Acylaminoacyl peptidase (AAP) is an oligopeptidase that only cleaves short peptides or protein segments. In the case of AAP from Aeropyrum pernix (ApAAP), previous studies have led to a model in which the clamshell-like opening and closing of the enzyme provides the means of substrate-size selection. The closed form of the enzyme is catalytically active, while opening deactivates the catalytic triad. The crystallographic results presented here show that the open form of ApAAP is indeed functionally disabled. The obtained crystal structures also reveal that the closed form is penetrable to small ligands: inhibitor added to the pre-formed crystal was able to reach the active site of the rigidified protein, which is only possible through the narrow channel of the propeller domain. Molecular-dynamics simulations investigating the structure of the complexes formed with longer peptide substrates showed that their binding within the large crevice of the closed form of ApAAP leaves the enzyme structure unperturbed; however, their accessing the binding site seems more probable when assisted by opening of the enzyme. Thus, the open form of ApAAP corresponds to a scavenger of possible substrates, the actual cleavage of which only takes place if the enzyme is able to re-close.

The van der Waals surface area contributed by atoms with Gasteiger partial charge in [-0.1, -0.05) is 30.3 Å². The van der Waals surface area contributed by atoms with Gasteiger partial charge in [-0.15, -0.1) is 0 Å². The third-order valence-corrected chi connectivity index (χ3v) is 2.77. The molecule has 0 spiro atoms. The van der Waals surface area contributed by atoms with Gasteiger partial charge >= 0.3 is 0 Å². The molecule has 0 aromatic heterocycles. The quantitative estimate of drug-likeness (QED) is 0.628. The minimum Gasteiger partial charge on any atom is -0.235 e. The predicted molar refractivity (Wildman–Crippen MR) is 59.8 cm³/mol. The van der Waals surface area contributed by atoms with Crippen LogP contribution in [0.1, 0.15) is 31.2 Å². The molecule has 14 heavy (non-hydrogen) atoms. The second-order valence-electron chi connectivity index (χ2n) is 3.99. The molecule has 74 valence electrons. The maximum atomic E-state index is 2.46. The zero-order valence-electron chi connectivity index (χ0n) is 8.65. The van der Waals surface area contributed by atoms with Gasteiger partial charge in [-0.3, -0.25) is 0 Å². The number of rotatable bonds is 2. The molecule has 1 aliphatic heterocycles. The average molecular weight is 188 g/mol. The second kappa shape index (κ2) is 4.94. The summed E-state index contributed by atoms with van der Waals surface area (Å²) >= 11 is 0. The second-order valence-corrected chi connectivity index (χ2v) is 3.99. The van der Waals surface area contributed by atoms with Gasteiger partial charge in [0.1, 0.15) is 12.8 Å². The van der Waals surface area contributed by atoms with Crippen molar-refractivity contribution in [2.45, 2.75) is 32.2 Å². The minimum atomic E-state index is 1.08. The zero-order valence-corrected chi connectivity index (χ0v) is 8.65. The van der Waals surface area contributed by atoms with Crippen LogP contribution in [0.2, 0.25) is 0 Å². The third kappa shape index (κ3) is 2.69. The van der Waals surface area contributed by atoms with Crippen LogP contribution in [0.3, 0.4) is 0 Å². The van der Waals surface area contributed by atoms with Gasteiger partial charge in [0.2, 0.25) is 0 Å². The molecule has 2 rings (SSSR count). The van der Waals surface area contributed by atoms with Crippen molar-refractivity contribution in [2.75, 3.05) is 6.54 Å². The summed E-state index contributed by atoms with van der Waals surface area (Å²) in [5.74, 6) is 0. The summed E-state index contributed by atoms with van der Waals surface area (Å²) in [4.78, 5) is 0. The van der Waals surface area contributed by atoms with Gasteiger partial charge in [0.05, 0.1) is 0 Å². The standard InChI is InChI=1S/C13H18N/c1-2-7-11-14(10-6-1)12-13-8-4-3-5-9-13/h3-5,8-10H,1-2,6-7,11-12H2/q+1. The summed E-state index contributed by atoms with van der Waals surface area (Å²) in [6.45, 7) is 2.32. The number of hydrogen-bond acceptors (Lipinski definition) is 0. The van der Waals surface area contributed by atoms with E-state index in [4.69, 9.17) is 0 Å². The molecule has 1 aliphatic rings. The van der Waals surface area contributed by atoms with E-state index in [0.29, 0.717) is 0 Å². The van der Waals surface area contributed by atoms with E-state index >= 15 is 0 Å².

Keywords: Aeropyrum pernix; acylaminoacyl peptidase; substrate access; substrate selection.